A new report offers an unprecedented look at the testing load in large urban districts across the nation, finding considerable redundancy and a lack of coordination among the exams.
Students typically spend about 20 to 25 hours per year on roughly eight mandatory assessments, according to the analysis and testing “inventory” by the Council of the Great City Schools. The report included exams that fulfill federal requirements, as well as other mandated by states or local districts.
In reaction to the new analysis, the Obama administration on Saturday offered a high-profile pitch to reduce testing, including by urging states to require a 2 percent cap on classroom time devoted to taking such exams. It also outlines other steps, including a call to ensure the tests are high quality, fair to kids with learning challenges, including special education students and English language learners, and—perhaps most importantly—are just one measure of a student’s knowledge and progress.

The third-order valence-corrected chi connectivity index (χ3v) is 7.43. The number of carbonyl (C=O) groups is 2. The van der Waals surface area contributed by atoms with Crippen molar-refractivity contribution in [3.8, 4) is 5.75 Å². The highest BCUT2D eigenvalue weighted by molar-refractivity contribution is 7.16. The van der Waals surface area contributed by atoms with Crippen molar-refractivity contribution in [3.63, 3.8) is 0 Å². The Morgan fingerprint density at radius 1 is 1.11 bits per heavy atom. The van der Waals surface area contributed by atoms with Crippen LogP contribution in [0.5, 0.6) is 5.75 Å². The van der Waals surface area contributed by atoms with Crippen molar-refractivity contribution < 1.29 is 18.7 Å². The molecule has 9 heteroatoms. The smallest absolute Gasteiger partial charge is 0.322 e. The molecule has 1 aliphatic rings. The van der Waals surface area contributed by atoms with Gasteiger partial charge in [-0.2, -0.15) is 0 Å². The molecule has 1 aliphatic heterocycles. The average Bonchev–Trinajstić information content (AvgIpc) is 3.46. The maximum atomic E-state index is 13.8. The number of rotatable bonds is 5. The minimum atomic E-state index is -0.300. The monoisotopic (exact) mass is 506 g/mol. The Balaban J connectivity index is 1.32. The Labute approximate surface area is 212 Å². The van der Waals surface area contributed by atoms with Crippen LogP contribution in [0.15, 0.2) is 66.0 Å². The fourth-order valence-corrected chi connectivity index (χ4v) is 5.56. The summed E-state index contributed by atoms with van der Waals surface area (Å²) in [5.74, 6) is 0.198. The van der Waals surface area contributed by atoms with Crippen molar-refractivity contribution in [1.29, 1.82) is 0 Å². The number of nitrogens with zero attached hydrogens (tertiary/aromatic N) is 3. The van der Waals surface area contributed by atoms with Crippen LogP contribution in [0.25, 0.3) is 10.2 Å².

In a video posted on Facebook, President Obama said that, ‘‘Learning is about so much more than just filling in the right bubble. So we’re going to work with states, school districts, teachers, and parents to make sure that we’re not obsessing about testing.’’